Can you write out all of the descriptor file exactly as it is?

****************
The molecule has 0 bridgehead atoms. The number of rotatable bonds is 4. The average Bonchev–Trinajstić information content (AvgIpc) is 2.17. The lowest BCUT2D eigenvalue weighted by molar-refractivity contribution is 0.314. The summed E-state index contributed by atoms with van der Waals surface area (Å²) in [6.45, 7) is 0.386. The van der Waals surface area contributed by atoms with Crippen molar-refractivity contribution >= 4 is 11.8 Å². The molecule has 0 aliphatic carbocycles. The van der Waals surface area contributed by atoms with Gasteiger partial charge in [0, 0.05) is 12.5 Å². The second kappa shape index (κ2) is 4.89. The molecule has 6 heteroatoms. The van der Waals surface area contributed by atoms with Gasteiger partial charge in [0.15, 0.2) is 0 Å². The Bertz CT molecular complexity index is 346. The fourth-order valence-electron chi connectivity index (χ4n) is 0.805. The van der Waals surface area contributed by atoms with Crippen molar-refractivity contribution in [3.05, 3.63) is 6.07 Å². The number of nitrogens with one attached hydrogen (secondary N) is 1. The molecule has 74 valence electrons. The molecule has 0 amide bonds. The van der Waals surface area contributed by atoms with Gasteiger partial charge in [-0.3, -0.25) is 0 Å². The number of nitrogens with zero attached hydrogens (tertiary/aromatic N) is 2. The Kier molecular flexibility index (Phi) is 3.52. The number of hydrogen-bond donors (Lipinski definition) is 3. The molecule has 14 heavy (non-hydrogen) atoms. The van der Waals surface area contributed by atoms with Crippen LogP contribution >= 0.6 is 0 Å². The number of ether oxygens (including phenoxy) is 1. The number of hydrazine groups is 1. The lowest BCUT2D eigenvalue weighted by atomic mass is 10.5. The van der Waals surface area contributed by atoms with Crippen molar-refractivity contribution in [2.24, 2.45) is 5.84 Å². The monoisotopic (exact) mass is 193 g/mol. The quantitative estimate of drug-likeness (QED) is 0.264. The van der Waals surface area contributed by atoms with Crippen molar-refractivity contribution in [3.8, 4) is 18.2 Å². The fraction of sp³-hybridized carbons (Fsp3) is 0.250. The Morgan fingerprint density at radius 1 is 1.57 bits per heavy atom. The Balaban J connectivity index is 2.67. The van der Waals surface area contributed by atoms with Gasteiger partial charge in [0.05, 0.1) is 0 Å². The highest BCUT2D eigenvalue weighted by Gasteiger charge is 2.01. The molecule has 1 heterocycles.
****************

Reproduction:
The molecule has 0 bridgehead atoms. The number of rotatable bonds is 4. The average Bonchev–Trinajstić information content (AvgIpc) is 2.17. The lowest BCUT2D eigenvalue weighted by molar-refractivity contribution is 0.314. The summed E-state index contributed by atoms with van der Waals surface area (Å²) in [6.45, 7) is 0.386. The van der Waals surface area contributed by atoms with Crippen molar-refractivity contribution >= 4 is 11.8 Å². The molecule has 0 aliphatic carbocycles. The van der Waals surface area contributed by atoms with Gasteiger partial charge in [0, 0.05) is 12.5 Å². The second kappa shape index (κ2) is 4.89. The molecule has 6 heteroatoms. The van der Waals surface area contributed by atoms with Gasteiger partial charge in [0.15, 0.2) is 0 Å². The Bertz CT molecular complexity index is 346. The fourth-order valence-electron chi connectivity index (χ4n) is 0.805. The van der Waals surface area contributed by atoms with Crippen molar-refractivity contribution in [3.05, 3.63) is 6.07 Å². The number of nitrogens with one attached hydrogen (secondary N) is 1. The molecule has 74 valence electrons. The molecule has 0 amide bonds. The van der Waals surface area contributed by atoms with Gasteiger partial charge in [-0.3, -0.25) is 0 Å². The number of nitrogens with zero attached hydrogens (tertiary/aromatic N) is 2. The Kier molecular flexibility index (Phi) is 3.52. The number of hydrogen-bond donors (Lipinski definition) is 3. The molecule has 14 heavy (non-hydrogen) atoms. The van der Waals surface area contributed by atoms with Crippen LogP contribution >= 0.6 is 0 Å². The number of ether oxygens (including phenoxy) is 1. The number of hydrazine groups is 1. The lowest BCUT2D eigenvalue weighted by atomic mass is 10.5. The van der Waals surface area contributed by atoms with Crippen molar-refractivity contribution in [2.24, 2.45) is 5.84 Å². The monoisotopic (exact) mass is 193 g/mol. The quantitative estimate of drug-likeness (QED) is 0.264. The van der Waals surface area contributed by atoms with Crippen molar-refractivity contribution in [3.8, 4) is 18.2 Å². The fraction of sp³-hybridized carbons (Fsp3) is 0.250. The Morgan fingerprint density at radius 1 is 1.57 bits per heavy atom. The Balaban J connectivity index is 2.67. The van der Waals surface area contributed by atoms with Gasteiger partial charge in [0.05, 0.1) is 0 Å². The highest BCUT2D eigenvalue weighted by Gasteiger charge is 2.01. The molecule has 1 heterocycles.